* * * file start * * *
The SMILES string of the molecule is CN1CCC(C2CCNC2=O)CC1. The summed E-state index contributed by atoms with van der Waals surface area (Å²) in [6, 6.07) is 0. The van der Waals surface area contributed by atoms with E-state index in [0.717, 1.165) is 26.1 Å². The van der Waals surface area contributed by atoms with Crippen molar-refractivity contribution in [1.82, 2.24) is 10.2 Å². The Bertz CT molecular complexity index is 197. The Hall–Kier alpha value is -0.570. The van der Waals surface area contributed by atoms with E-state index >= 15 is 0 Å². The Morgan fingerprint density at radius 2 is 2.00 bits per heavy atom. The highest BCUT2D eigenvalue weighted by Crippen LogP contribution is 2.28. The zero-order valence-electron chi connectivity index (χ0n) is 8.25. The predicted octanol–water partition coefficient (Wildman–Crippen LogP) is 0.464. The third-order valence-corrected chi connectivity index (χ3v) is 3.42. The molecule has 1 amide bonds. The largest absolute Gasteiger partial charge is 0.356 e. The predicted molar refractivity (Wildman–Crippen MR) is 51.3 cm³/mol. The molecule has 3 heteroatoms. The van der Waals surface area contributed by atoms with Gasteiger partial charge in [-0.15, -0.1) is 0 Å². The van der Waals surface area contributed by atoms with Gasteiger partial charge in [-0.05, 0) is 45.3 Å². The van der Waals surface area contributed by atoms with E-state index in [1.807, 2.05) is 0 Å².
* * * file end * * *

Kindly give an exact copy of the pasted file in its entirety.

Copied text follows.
The SMILES string of the molecule is CN1CCC(C2CCNC2=O)CC1. The summed E-state index contributed by atoms with van der Waals surface area (Å²) in [6, 6.07) is 0. The van der Waals surface area contributed by atoms with E-state index in [0.717, 1.165) is 26.1 Å². The van der Waals surface area contributed by atoms with Crippen molar-refractivity contribution in [1.82, 2.24) is 10.2 Å². The Bertz CT molecular complexity index is 197. The Hall–Kier alpha value is -0.570. The van der Waals surface area contributed by atoms with E-state index >= 15 is 0 Å². The Morgan fingerprint density at radius 2 is 2.00 bits per heavy atom. The highest BCUT2D eigenvalue weighted by Crippen LogP contribution is 2.28. The zero-order valence-electron chi connectivity index (χ0n) is 8.25. The predicted octanol–water partition coefficient (Wildman–Crippen LogP) is 0.464. The third-order valence-corrected chi connectivity index (χ3v) is 3.42. The molecule has 1 amide bonds. The largest absolute Gasteiger partial charge is 0.356 e. The predicted molar refractivity (Wildman–Crippen MR) is 51.3 cm³/mol. The molecule has 3 heteroatoms. The van der Waals surface area contributed by atoms with Gasteiger partial charge in [-0.15, -0.1) is 0 Å². The van der Waals surface area contributed by atoms with Gasteiger partial charge in [-0.05, 0) is 45.3 Å². The van der Waals surface area contributed by atoms with E-state index in [1.807, 2.05) is 0 Å².